…But We Didn’t Know It

How many times have you heard an old timer say, “We were poor, but we didn’t know it.” I smile whenever I hear that, imagining a happy childhood where one is content with what he or she has and unconcerned with what what isn’t had.

Sadly, I’m afraid that this generation will be telling our grandchildren, “We were rich, but we didn’t know it.”

I know I struggle with this. Right now, our family is certainly the “poorest” we’ve ever been–and we’ve never felt rich. My disabling illness and my husband’s previous employer going out of business haver certainly put a crimp in our budget. But when I checked to see if we qualified for food stamps, I got a wake-up call. We don’t. That means we’re richer than one out of seven Americans. And as an American, we’re automatically among the top one percent wealthiest residents of Planet Earth.

Put it simply: we are rich.

Anniversary Blues
But it was hard to feel rich on our anniversary when we scraped together a few dollars for some fries and a shake to celebrate. Afterward, we decided to do some window shopping. As my husband pushed my wheelchair through the store, I found myself coveting. I quickly found myself wanting to purchase something–anything! I was tired of not getting anything new. Tired of saving up for something like bread bins only to realize we overspent our gas budget so there goes the money I’d saved. Tired of feeling so poor.

Discouragement settled in my heart where it remained the next morning. But as we went about our daily routine, my tune changed. As we did nearly every morning this past summer, we started by working in the garden. While my husband and I weeded, our children played in the pond, exclaiming at the changes they were seeing in the tadpoles. It was one of those priceless moments that I used to feel like I was missing out on when I was working full time–often putting in 12 hour days–to support our family. Suddenly I knew I wouldn’t trade anything in that store for moments like this with my family. I may not have money to spend, but I AM rich.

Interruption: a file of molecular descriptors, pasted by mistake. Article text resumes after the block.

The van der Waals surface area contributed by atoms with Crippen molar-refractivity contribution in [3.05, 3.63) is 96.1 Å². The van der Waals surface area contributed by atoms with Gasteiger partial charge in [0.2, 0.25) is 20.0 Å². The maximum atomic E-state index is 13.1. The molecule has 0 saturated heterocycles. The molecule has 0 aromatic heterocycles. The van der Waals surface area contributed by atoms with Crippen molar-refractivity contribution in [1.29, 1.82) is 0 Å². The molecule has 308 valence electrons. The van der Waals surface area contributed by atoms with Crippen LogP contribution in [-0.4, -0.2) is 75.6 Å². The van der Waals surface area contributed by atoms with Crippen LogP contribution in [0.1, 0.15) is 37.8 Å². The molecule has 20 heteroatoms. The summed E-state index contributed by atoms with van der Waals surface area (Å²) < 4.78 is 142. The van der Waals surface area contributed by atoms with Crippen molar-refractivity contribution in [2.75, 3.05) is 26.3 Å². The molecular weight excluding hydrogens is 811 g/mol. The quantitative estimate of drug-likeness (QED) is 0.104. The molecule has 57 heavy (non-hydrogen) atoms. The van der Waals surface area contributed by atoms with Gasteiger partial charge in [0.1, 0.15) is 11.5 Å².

Cultivating this kind of attitude in our hearts is difficult enough, but passing it on to our children can be even more of a challenge. Our children also miss having vacations and birthday parties and allowances. Whenever they express a longing for one of the things they used to have, we try to remind them of the blessings we do have. “Yes, I know you miss going on fancy vacations, but in a way every day is like a vacation now that we get to spend our time together.” or “Yes, I know you miss having an allowance, but aren’t you blessed that Grandma gave you some spending money for your birthday?”

Birthday Blessings
When my daughter’s birthday rolled around, we were indeed blessed that we had just had a more-profitible-than normal month with my husband’s new photography business and my freelance work. We searched the clearance racks until we were able to find a valuable gift for only a few dollars and planned an outing with my daughter’s best friend (who nearly shares a birthday with her).

On the day of the birthday celebrations, we decided to have the girls open presents together. I knew this was a risk. The girls have been celebrating their birthdays together for longer than either of them can remember, and even in the days when I was working, Sierra’s friend always received a mountain-load of gifts that left us looking like stingy parents.

We pulled Sierra aside, “Remember, Sierra, your friend is getting all her gifts today, including from her grandparents. You already got some nice gifts from Grandaddy, and Grandma Futcher is mailing you a very special gift in the mail.”

Sure enough, the discrepancy between what the two were getting was huge. So huge, that at one point the other girl’s mother disappeared and came out with a hurriedly put-together gift bag that appeared to be a few old-but-nice clothes from her daughter’s closet.

Sierra, however, wasn’t phased. She truly enjoyed watching her friend open her gifts, exclaimed enthusiastically over her few gifts, and never once complained about the difference.

Gratefully, I watched my daughter exhibit what it takes many of us a lifetime to learn: to be truly grateful for what we have and to also appreciate what others are given.

How will my daughter describe her childhood when she gets older? I can only hope she will tell others, “We were blessed … and we knew it.”


About Lori Futcher

Freelance writer and copyeditor
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